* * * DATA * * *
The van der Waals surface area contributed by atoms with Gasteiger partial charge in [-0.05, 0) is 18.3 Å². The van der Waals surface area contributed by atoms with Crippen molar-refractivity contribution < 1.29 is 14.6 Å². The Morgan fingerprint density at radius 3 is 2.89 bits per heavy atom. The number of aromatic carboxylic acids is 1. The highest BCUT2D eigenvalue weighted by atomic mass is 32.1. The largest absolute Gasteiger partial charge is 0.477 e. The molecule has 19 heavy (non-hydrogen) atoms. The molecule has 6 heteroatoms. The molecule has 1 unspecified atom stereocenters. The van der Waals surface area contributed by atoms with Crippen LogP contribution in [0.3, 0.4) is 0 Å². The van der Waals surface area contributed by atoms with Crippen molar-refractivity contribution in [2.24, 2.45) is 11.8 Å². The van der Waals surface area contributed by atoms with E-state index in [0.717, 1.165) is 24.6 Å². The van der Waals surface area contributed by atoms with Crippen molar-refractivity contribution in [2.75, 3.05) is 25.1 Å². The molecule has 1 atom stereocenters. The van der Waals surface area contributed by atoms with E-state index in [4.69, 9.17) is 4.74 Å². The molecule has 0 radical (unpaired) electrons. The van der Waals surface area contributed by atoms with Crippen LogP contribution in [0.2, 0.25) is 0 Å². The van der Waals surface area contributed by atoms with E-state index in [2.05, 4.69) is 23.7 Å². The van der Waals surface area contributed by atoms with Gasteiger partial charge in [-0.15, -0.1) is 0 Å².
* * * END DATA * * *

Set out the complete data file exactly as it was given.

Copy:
The van der Waals surface area contributed by atoms with Gasteiger partial charge in [-0.05, 0) is 18.3 Å². The van der Waals surface area contributed by atoms with Crippen molar-refractivity contribution < 1.29 is 14.6 Å². The Morgan fingerprint density at radius 3 is 2.89 bits per heavy atom. The number of aromatic carboxylic acids is 1. The highest BCUT2D eigenvalue weighted by atomic mass is 32.1. The largest absolute Gasteiger partial charge is 0.477 e. The molecule has 19 heavy (non-hydrogen) atoms. The molecule has 6 heteroatoms. The molecule has 1 unspecified atom stereocenters. The van der Waals surface area contributed by atoms with Crippen LogP contribution in [0.3, 0.4) is 0 Å². The van der Waals surface area contributed by atoms with Crippen molar-refractivity contribution in [2.24, 2.45) is 11.8 Å². The van der Waals surface area contributed by atoms with E-state index in [0.717, 1.165) is 24.6 Å². The van der Waals surface area contributed by atoms with Crippen molar-refractivity contribution in [2.75, 3.05) is 25.1 Å². The molecule has 1 atom stereocenters. The van der Waals surface area contributed by atoms with E-state index in [4.69, 9.17) is 4.74 Å². The molecule has 0 radical (unpaired) electrons. The van der Waals surface area contributed by atoms with Crippen LogP contribution in [0.2, 0.25) is 0 Å². The van der Waals surface area contributed by atoms with E-state index in [2.05, 4.69) is 23.7 Å². The van der Waals surface area contributed by atoms with Gasteiger partial charge in [-0.15, -0.1) is 0 Å².